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A courageous Filipino in the drug war

A courageous Filipino in the drug war

When the first drug war killing happened in the community where she lives, she was not so bothered or affected. She even felt a twinge of hope that the people who were into illegal drugs would learn their lesson, be afraid for themselves, and give up their vice.

Sister Ma. Juanita “Nenet” Daño lives in San Andres Bukid, which is the second most thickly populated district in Manila after Tondo. The people in the area are desperately poor, and many of the shanties are too small to even be called homes.

Before the advent of the Duterte administration’s antidrug campaign, trade in illegal drugs was rampant in the community. No single barangay in the area was free of illegal drugs, Sister Nenet recalls.

Two months into the implementation of “Oplan Tokhang,” Sister Nenet became very disturbed because the killings were now happening every week. She started asking the question: “Is killing the only solution to solve the problem of illegal drugs?”

Sister Nenet is a member of the Religious of the Good Shepherd (RGS), a congregation of 172 nuns stationed in the Philippines. She spent eight years as a missionary in Senegal, a country in Africa where she became fluent in French. After returning to the Philippines in 2011, she started religious and social work among the poor families in San Andres Bukid. She trained a group of 20 women residing in the area to become RGS mission partners by assisting her in her work.

When the frequency of the killings outraged Sister Nenet, she was impelled to enlarge her apostolate work. Together with her mission partners, Sister Nenet started going to the wakes of the victims, offering prayers and helping arrange the funerals.

They found out details of the killings that were otherwise not reported when they interviewed the victims’ kin. Among many other horrific stories, they learned of victims who were sleeping when fatally shot; who showed no guns or drugs when stripped naked, but who were still killed; who were eating at a lugawan when shot, apparently victims of mistaken identity; who were taking a bath when gunned down, or killed as “palit-ulo” because the real target could not be located.

They learned of masked vigilantes uncovered as policemen; of fabricated documents stating that guns and ammunition were seized from victims, hours before the buy-bust and killings; and of a police letter directing the transmittal of a cadaver to an “authorized funeral parlor” that charges exorbitant fees.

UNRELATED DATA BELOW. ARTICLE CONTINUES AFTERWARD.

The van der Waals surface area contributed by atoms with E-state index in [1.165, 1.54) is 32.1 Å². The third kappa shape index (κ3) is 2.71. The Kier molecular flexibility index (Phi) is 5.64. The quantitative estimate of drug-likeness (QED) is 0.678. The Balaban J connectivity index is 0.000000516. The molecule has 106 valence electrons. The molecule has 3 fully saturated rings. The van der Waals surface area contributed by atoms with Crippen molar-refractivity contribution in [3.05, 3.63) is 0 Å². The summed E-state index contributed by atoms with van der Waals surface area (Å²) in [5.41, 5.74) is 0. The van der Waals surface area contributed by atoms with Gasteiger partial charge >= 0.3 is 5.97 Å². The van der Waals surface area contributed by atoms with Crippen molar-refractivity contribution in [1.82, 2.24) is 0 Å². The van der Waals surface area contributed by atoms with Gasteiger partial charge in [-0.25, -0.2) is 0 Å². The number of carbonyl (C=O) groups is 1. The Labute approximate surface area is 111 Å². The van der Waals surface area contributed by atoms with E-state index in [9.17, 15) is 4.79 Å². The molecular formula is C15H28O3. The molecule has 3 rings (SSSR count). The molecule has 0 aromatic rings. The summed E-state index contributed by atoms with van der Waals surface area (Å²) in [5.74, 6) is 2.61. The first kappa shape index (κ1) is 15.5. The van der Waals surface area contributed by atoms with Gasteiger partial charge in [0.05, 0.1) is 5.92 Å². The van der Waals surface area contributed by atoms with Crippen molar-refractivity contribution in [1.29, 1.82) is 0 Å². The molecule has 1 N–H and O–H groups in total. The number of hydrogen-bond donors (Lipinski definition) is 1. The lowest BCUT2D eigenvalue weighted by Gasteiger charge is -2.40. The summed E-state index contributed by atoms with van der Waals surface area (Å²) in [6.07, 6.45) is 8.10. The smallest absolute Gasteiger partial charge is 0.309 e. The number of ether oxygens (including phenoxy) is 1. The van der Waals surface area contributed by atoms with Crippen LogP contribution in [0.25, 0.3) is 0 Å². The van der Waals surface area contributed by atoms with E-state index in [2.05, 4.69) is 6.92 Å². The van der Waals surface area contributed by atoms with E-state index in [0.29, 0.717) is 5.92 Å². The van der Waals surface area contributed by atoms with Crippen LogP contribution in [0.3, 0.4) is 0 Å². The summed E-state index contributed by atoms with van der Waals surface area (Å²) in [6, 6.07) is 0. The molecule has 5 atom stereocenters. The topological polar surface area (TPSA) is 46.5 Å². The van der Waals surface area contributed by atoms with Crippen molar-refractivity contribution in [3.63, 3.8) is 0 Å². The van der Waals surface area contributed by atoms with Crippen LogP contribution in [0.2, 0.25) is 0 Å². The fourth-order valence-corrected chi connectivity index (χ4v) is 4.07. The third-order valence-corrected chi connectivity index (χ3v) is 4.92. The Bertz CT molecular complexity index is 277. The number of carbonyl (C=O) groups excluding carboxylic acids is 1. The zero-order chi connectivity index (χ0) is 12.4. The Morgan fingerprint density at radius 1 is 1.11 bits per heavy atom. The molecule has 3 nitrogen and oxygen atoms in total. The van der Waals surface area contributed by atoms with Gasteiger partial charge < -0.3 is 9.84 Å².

Sister Nenet and the mission partners underwent paralegal training, enabling them to record the details of each killing with charts, written eyewitness testimonies, and an inventory of evidence. These were all compiled and submitted to the Supreme Court as part of a class suit filed by the Center for International Law to seek protection for San Andres Bukid residents.

Sister Nenet also meets with drug users and helps them undergo counseling. She and her lay partners minister to “drug users who are not yet badly addicted by giving them activated carbon capsules meant to help clean their systems.”

In her written Supreme Court testimony, Sister Nenet was asked why she persists in her mission in San Andres Bukid. She answered: “Have you been to a crime scene? Have you heard the cry of someone who lost a father, a brother, a grandfather because of illegal drugs? Have you seen children helplessly crying and trembling because they experienced being dragged and forced to ride a police car? Or because they witnessed their mothers being forcibly separated from them as ‘palit-ulo,’ or because policemen planted evidence as a way of trapping drug personalities?

“I have been witnessing these since August 2016. Like the bereaved, I also cry for justice. I, together with our mission partners and other stakeholders, must continue our mission. Our motto is to never give up on our brothers and sisters who are drug dependents.”

After the Supreme Court case was filed, there has been no killing reported in San Andres Bukid, and police drug operations have reverted to the arrests of drug suspects.

Ma. Juanita Daño is a courageous exemplar of the Filipino race.

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